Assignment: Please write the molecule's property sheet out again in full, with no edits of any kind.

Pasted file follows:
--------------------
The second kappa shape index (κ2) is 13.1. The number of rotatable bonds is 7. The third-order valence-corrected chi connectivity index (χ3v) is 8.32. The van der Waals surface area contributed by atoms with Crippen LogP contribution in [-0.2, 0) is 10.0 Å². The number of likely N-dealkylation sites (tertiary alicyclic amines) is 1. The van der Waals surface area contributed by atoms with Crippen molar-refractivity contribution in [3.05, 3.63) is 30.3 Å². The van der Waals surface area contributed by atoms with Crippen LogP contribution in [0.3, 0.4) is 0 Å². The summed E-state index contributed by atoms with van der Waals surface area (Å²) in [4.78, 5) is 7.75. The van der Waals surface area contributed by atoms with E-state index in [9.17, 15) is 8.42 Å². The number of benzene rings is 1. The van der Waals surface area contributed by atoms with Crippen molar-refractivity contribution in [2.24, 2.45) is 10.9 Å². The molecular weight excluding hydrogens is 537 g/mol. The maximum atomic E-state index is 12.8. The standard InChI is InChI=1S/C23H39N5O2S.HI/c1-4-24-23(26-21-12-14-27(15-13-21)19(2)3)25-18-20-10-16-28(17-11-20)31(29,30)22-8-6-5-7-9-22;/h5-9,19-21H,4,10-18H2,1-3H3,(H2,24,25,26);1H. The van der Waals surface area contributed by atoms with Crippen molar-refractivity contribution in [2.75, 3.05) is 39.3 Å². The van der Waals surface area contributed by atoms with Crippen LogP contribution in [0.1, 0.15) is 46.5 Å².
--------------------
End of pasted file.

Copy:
The second kappa shape index (κ2) is 13.1. The number of rotatable bonds is 7. The third-order valence-corrected chi connectivity index (χ3v) is 8.32. The van der Waals surface area contributed by atoms with Crippen LogP contribution in [-0.2, 0) is 10.0 Å². The number of likely N-dealkylation sites (tertiary alicyclic amines) is 1. The van der Waals surface area contributed by atoms with Crippen molar-refractivity contribution in [3.05, 3.63) is 30.3 Å². The van der Waals surface area contributed by atoms with Crippen LogP contribution in [0.3, 0.4) is 0 Å². The summed E-state index contributed by atoms with van der Waals surface area (Å²) in [4.78, 5) is 7.75. The van der Waals surface area contributed by atoms with E-state index in [9.17, 15) is 8.42 Å². The number of benzene rings is 1. The van der Waals surface area contributed by atoms with Crippen molar-refractivity contribution in [2.24, 2.45) is 10.9 Å². The molecular weight excluding hydrogens is 537 g/mol. The maximum atomic E-state index is 12.8. The standard InChI is InChI=1S/C23H39N5O2S.HI/c1-4-24-23(26-21-12-14-27(15-13-21)19(2)3)25-18-20-10-16-28(17-11-20)31(29,30)22-8-6-5-7-9-22;/h5-9,19-21H,4,10-18H2,1-3H3,(H2,24,25,26);1H. The van der Waals surface area contributed by atoms with Crippen molar-refractivity contribution in [2.75, 3.05) is 39.3 Å². The van der Waals surface area contributed by atoms with Crippen LogP contribution in [0.1, 0.15) is 46.5 Å².